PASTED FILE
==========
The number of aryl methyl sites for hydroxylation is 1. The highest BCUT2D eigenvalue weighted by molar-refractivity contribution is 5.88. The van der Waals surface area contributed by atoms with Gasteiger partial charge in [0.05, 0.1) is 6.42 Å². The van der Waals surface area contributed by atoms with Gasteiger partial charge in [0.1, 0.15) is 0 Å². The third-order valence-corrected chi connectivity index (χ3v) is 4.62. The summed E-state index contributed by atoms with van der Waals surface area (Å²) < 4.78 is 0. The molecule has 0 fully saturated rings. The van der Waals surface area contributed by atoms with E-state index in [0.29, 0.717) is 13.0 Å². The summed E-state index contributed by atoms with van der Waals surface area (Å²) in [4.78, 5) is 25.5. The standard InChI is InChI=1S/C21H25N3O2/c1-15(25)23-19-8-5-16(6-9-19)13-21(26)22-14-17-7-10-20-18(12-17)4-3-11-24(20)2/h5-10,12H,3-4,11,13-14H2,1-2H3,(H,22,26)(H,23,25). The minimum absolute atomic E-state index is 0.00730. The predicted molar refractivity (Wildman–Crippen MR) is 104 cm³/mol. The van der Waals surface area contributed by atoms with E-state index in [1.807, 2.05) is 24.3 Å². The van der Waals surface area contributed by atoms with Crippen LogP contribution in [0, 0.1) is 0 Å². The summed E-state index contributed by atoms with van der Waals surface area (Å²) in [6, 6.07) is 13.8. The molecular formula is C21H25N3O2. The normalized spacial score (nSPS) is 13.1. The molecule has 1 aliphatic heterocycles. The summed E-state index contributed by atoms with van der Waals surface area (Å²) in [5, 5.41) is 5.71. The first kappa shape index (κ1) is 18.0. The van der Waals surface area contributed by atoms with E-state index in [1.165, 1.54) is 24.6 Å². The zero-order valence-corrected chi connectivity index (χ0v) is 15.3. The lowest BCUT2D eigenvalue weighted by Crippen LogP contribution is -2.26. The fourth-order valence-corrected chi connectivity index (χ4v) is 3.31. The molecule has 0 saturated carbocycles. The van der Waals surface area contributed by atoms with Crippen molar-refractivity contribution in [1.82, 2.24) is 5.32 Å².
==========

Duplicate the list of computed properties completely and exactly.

The number of aryl methyl sites for hydroxylation is 1. The highest BCUT2D eigenvalue weighted by molar-refractivity contribution is 5.88. The van der Waals surface area contributed by atoms with Gasteiger partial charge in [0.05, 0.1) is 6.42 Å². The van der Waals surface area contributed by atoms with Gasteiger partial charge in [0.1, 0.15) is 0 Å². The third-order valence-corrected chi connectivity index (χ3v) is 4.62. The summed E-state index contributed by atoms with van der Waals surface area (Å²) < 4.78 is 0. The molecule has 0 fully saturated rings. The van der Waals surface area contributed by atoms with E-state index in [0.29, 0.717) is 13.0 Å². The summed E-state index contributed by atoms with van der Waals surface area (Å²) in [4.78, 5) is 25.5. The standard InChI is InChI=1S/C21H25N3O2/c1-15(25)23-19-8-5-16(6-9-19)13-21(26)22-14-17-7-10-20-18(12-17)4-3-11-24(20)2/h5-10,12H,3-4,11,13-14H2,1-2H3,(H,22,26)(H,23,25). The minimum absolute atomic E-state index is 0.00730. The predicted molar refractivity (Wildman–Crippen MR) is 104 cm³/mol. The van der Waals surface area contributed by atoms with E-state index in [1.807, 2.05) is 24.3 Å². The van der Waals surface area contributed by atoms with Crippen LogP contribution in [0, 0.1) is 0 Å². The summed E-state index contributed by atoms with van der Waals surface area (Å²) in [6, 6.07) is 13.8. The molecular formula is C21H25N3O2. The normalized spacial score (nSPS) is 13.1. The molecule has 1 aliphatic heterocycles. The summed E-state index contributed by atoms with van der Waals surface area (Å²) in [5, 5.41) is 5.71. The first kappa shape index (κ1) is 18.0. The van der Waals surface area contributed by atoms with E-state index in [1.165, 1.54) is 24.6 Å². The zero-order valence-corrected chi connectivity index (χ0v) is 15.3. The lowest BCUT2D eigenvalue weighted by Crippen LogP contribution is -2.26. The fourth-order valence-corrected chi connectivity index (χ4v) is 3.31. The molecule has 0 saturated carbocycles. The van der Waals surface area contributed by atoms with Crippen molar-refractivity contribution in [1.82, 2.24) is 5.32 Å².